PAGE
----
The Ontario government has committed to a generation-defining $28.5 billion New Subways Plan in the GTA. So why are we only discussing fares?

It’s been four years since critics first derided Doug Ford’s subways plans as “back of a napkin” planning. Those same plans are now backed by all levels of government, fully funded, with tunnel boring machines digging underneath in Toronto. That criticism appears to have gone underground as well.

Instead, affordability has taken centre stage in the 2022 campaign, with promises ranging from immediate relief, such as license plate fees and fuel tax reductions, to more complex proposals like auto insurance. On transit, the price of fares has dominated, with the Liberals and NDP both proposing new fare subsidies. While cheaper rides may pique our interest, is this the right discourse as we embark on the largest transit expansion in Ontario history?

Temporary Relief

In week one of the campaign, Liberal Leader Steven Del Duca revealed “Buck-a-ride”—the Ontario Liberals’ campaign promise to subsidize transit to $1 a ride until January 2024. Ontario Green Party leader Mike Schreiner made an earlier promise to cut fares by half for an initial three months. The NDP also promised two-hour flat rates and free transfers.

The Liberal proposal would cover farebox revenue losses for all transit agencies, on top of existing agreements to cover massive COVID losses and existing operating grants. It would be a subsidy in the billions per year for a service the public is using at historic lows. What happens in 2024 when the proposed program ends? Will transit agencies be on the hook to defend sudden, sharp increases in fares?

Cheaper rides may be a welcome, temporary relief, but it will not address service gaps or enhance experiences. It may help inequities, as we know bus trips were the most resilient during the pandemic, reflecting the inequity of transit in underserved areas. But those most in need of reduced fares are already eligible for discounts. Cheaper fares are also unlikely to increase ridership at a time when hybrid work and public health concerns drive decisions, as evidenced by OC Transpo’s month of free transit last December.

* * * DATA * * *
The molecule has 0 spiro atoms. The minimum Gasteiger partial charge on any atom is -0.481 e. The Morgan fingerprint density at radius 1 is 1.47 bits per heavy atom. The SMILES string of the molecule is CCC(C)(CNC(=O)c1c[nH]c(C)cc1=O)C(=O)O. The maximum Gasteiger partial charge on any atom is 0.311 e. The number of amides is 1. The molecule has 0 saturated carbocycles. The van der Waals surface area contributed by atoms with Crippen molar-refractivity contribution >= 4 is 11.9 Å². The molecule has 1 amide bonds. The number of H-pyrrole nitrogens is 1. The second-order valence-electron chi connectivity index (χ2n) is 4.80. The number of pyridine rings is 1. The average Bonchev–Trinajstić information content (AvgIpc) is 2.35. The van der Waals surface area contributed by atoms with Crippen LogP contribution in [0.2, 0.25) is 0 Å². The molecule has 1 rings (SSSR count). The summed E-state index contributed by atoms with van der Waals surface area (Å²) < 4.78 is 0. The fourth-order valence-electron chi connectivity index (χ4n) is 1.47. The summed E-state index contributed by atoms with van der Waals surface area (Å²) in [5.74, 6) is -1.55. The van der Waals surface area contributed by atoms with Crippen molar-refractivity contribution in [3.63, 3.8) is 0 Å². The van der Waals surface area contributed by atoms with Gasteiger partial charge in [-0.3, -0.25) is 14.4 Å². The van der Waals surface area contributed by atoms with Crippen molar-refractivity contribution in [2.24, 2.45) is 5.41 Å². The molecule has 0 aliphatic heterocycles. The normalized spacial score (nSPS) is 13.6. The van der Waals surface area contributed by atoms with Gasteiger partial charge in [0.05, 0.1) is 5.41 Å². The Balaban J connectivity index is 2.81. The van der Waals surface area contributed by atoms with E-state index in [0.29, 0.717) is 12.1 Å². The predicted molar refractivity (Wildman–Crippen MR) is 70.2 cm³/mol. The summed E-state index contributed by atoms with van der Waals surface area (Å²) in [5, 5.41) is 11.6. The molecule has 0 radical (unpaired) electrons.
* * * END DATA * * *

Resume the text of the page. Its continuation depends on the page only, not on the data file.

Transit riders will return when they need to return, gradually. The transit debate should focus on whether riders will return to a better, more interconnected transit network.

Political Consensus

In a region where endless debates have arrested transit development, perhaps there is finally consensus. The Ontario Liberal platform commits to “finish all transit plans already funded,” and lists every Ford transit project (including the napkin ones). The Ontario NDP—ever dependent on urban support—are decidedly silent on endorsing or rejecting the subways plan. The current discourse on fares has replaced Ontario’s time-honoured tradition of parties debating lines on a map.

The current plans in the GTHA have the Ontario Line, Yonge North Subway Extension, three-stop Scarborough Subway Extension, and the Eglinton Crosstown West Extension up and running by 2031. Riders will also soon board the Eglinton Crosstown LRT, the Finch West LRT, possibly SmartTrack, and enjoy automated train control on the TTC. As Metrolinx would say, “It’s Happening.”

Transit Effects on the Future of Work

The future of transit must also acknowledge the future of work. Companies are announcing flexible work schedules and hybrid work-from-home models that will change travel patterns. Are these large-scale transit projects still necessary?

On this question, the answer is decidedly yes. While ridership may recover gradually, the GTHA population will continue to grow and urban densities will intensify. As municipalities become more livable by replacing traffic lanes with sidewalks and bike trails, public transit becomes more essential.

An integrated, cohesive, and expanded transit network with future-proofed capacity is critical to a region’s long-term outlook. Whether commuting four days or five, travelling peak hours or off-peak, Ontarians will need viable alternatives to move between point A and point B.

Things to Consider

A spirited debate should consider the following:

  • How will government manage escalating project costs?
  • Is the P3 Public-Private-Partnership model still viable? Are we attracting the best bidders?
  • Will these projects overheat the skilled labour market? Can we manage multiple major civil projects at once?
  • Can our trusted public agencies deliver as promised?
  • Have we learned from the Crosstown LRT experience that has kept Eglinton Ave. under construction past its initial completion date?

It is a watershed moment for Ontario to have consensus on transit expansion and to be gaining momentum on progress. In this election, party leaders should discuss the many important challenges ahead to ensure the next government, no matter who is elected, can get it done.